The mission itself is simple and linear: the squad has to fight its way through horde of monsters to first rescue an important figure trapped in the fray, and then to take out the threat itself. While not as well done as similar sequences in Dredd or The Raid: Redemption, the combination of action and character interplay keeps the film entertaining, and the final showdown itself is well-executed, has emotional weight, and even lives up to the title in ways I won't spoil.

The film also benefits from a great soundtrack and a neon purple-green colour palette that should have been used for more than the opening exposition sequences and the opening and closing credits; they give the film a very distinctive look during the sections where it's used, and could have livened up the (literally) darker sections of the movie.

The cameos from other DC characters feel unforced and natural, organic to the story, another plus.

It's possible that I'm being too easy on the film, given that it comes in the wake of the truly awful Batman v. Superman: Dawn of Justice. But for the first time after watching one of the modern DC movies, I actually want to see more of these characters and their world.

Finally, the mid-credits sequence drops a very tantalizing possibility, one I hope a competent filmmaker realizes.

Suicide Squad is by no means a great movie, but it has a goofy charm thanks primarily to the charisma and pain of its core characters. Given a little polish and extra time in the editing room, it may have almost lived up to the comic itself. It doesn't reach that point - it doesn't really come close - but Suicide Squad (the film), deserves credit for ambition, if nothing else, and for showing the humanity in monsters and the monsters in humanity.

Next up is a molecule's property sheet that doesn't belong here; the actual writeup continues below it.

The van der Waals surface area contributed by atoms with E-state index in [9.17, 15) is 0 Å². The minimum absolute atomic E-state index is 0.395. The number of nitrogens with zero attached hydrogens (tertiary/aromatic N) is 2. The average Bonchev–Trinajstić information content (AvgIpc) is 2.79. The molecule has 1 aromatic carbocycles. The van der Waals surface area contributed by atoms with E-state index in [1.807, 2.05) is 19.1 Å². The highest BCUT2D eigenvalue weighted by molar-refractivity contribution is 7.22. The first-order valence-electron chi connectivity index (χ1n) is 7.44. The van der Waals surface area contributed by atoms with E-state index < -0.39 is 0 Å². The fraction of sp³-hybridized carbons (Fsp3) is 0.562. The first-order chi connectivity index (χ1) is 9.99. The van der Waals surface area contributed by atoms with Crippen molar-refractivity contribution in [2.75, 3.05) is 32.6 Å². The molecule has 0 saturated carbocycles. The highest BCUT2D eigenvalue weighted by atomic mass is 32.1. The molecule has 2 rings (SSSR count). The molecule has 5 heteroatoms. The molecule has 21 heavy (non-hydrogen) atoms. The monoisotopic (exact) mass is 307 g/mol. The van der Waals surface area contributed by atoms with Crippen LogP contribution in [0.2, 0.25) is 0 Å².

5 comments:

Jeff Shyluk said...

They could have simply re-made The Dirty Dozen - as rousing a war movie as has ever been made - and just replace Posey with Deadpool and Valislaw with Dr. Doom, or whoever these good villains are: I kind of only know the Joker and that Harley Quinn is a newcomer. It's not like the kids would have seen TDD, and by putting crazy make-up on the Dozen, they'd beat up on Nazis and everyone would go home happy. Seems like a slam-dunk to me.

Earl J. Woods said...

Yes, I think that might have been a better approach; instead of a mystic threat, the Squad could have been sent to take out a terrorist bunker (just like the DD took out the Nazi mansion). A more grounded set of bad guys might have given the movie more weight.

Jeff Shyluk said...

Besides, Dr. Octopus could fire eight machineguns! Eight!

Earl J. Woods said...

Well, Dr. Octopus is a Marvel character, so he couldn't be on the Suicide Squad, sadly.

Jeff Shyluk said...

I'd use Liquid Paper on your copy of the comic and draw him in myself! If Will Farrel can be allowed to glue together LEGO, I should be allowed to merge the universes.

Although, that's a bit egotistical. The best choice would be Richard Williams, who managed to get Disney, Warner Bros., and Fleisher Studios characters all into Who Framed Roger Rabbit?.